The rest of the cast has similarly anemic development. We never learn a thing about Wen Jiang’s Baze Malbus, except that he’s bros with Danny Yen’s Chirrut Imwe for some reason. K-2SO, the standoffish android with all the good lines played by Alan Tudyk, is programmed to fight for the Rebellion, so not a lot of arc there. And Saw Gerrera (Forest Whitaker), a disgraced insurgent even the Rebels don’t really like, gets kicked out of the movie by way of the Death Star laser right as he’s getting interesting.
More than ships and magic
The point is, “Rogue One” doesn’t bother to build its characters, and so the relationships between them don’t land. Without those relationships, “Star Wars” feels empty — a big, flashy, spectacular distraction.
Compare “Rogue One” or “The Force Awakens” to “A New Hope” and the difference is stark. “A New Hope” spends gobs of time fleshing out Luke Skywalker, before bouncing him off Han, and then letting Leia play off both. The original “Star Wars” film doesn’t require a giant action sequence every 10 minutes to keep the audience interested, so why does Disney think that’s the case with its new films?
The greatest moments of “Star Wars” aren’t when Ship 1 destroyed Ship 2. They’re not the absolutely ridiculous but amazing lightsaber battles of the Prequel Trilogy. The moments that resonate with people are the human ones. It’s Leia taking charge on the Death Star and Han showing up at the last second because he can’t abandon his friends. It’s Luke’s reaction to learning his father’s identity and unwavering dedication to redeeming him. It’s these characters showing up for one another again and again. We care about all of them because the “Star Wars” films want us to care about them, and they invest the time necessary to convince us to do so. “Star Wars” isn’t lightsabers and Force powers. “Star Wars” is friendship.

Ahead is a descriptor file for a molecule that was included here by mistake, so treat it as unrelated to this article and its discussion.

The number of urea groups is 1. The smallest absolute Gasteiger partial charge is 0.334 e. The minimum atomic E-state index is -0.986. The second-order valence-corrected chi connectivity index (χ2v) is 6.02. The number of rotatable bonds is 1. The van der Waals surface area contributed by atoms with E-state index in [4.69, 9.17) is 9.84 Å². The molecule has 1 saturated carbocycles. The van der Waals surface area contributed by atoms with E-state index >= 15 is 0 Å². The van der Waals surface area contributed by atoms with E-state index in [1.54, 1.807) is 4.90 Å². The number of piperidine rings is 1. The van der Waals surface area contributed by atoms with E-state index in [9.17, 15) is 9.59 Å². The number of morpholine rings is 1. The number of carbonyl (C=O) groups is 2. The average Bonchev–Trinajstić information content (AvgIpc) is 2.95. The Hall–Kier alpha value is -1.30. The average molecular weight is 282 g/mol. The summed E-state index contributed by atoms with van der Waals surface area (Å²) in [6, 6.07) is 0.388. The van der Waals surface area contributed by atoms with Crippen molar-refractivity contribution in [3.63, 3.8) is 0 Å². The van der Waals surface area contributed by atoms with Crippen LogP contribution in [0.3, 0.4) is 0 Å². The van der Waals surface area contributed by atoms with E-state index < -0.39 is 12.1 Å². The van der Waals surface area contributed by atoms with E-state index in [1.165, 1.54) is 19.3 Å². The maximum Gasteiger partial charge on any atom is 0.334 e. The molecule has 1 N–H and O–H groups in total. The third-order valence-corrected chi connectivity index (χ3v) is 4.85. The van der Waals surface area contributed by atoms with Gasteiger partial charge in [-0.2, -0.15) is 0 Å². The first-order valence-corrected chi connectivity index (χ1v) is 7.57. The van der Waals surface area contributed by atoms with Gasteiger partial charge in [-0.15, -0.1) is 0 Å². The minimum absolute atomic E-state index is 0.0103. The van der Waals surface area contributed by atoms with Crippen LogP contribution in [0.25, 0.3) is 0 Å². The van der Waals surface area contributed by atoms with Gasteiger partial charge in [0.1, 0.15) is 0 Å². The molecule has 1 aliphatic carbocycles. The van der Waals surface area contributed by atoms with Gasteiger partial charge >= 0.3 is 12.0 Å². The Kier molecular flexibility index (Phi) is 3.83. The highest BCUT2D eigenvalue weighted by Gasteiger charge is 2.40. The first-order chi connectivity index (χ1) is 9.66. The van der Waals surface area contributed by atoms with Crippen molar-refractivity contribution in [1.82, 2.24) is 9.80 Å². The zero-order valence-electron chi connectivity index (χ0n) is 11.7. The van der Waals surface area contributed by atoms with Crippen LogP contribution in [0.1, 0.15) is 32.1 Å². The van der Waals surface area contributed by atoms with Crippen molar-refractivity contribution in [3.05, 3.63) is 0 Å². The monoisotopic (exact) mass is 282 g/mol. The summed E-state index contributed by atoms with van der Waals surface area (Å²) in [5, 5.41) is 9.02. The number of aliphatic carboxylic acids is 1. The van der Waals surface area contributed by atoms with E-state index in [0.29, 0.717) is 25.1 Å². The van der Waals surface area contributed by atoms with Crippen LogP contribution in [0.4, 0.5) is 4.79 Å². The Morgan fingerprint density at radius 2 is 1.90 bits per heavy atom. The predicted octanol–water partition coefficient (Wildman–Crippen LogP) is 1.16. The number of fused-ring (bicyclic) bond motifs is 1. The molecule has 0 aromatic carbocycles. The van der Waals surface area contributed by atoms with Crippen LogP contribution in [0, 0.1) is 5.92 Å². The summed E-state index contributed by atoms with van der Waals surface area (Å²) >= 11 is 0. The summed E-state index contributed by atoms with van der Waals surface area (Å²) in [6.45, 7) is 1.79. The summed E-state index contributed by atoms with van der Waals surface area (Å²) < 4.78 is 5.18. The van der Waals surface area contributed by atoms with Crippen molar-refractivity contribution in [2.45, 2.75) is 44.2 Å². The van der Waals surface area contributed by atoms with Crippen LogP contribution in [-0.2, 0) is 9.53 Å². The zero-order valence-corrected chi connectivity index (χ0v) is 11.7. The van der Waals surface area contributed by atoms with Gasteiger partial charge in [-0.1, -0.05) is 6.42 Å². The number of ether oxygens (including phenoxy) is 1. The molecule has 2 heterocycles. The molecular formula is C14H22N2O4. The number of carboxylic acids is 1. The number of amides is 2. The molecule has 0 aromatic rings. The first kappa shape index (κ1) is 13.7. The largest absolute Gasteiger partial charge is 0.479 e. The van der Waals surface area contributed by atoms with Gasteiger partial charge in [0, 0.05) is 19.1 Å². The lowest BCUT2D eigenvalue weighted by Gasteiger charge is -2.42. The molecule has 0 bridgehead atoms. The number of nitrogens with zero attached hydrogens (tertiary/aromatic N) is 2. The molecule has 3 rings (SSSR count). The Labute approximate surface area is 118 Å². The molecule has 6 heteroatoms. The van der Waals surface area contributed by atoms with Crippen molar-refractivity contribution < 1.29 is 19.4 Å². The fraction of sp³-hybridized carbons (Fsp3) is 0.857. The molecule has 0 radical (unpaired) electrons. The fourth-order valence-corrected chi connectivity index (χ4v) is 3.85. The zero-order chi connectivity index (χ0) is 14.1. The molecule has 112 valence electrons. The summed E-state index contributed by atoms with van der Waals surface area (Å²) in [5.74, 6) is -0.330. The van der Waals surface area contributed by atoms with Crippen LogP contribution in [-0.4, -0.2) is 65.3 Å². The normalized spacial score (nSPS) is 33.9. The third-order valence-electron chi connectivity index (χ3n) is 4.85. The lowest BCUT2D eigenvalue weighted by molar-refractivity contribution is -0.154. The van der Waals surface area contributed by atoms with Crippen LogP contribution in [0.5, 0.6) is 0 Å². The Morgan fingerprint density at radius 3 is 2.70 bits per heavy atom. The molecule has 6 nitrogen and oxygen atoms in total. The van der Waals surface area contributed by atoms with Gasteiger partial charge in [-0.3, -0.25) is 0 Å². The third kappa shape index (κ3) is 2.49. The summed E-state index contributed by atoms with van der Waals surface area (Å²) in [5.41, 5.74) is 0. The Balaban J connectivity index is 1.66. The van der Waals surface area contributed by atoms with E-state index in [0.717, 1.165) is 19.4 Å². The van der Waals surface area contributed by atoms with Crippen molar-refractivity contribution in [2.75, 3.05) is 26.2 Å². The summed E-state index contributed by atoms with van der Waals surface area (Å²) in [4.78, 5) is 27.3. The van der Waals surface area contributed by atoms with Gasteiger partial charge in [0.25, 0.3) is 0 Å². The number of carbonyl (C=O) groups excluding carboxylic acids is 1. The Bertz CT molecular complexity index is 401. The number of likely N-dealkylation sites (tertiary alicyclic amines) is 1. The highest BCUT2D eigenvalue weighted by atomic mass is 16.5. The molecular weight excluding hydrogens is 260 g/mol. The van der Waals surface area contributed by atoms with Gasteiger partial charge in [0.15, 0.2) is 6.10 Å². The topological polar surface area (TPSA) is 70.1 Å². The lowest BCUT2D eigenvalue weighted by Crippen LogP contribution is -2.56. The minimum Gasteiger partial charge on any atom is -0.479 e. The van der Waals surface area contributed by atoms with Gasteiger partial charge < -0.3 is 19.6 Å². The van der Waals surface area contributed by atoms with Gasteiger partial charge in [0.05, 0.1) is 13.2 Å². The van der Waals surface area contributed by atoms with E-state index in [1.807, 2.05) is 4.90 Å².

But that’s the underlying problem with the new take on “Star Wars”: it’s so afraid to be boring, probably in response to the much-maligned prequel films, that it forgets what people love about “Star Wars” in the first place. The setting of “Star Wars” is important but not nearly as important as the people who find themselves living in that world, fighting to make it better.
So far, Disney hasn’t given those characters the commitment they need or the focus they deserve. The result is two movies that feel disjointed and, ultimately, unmemorable.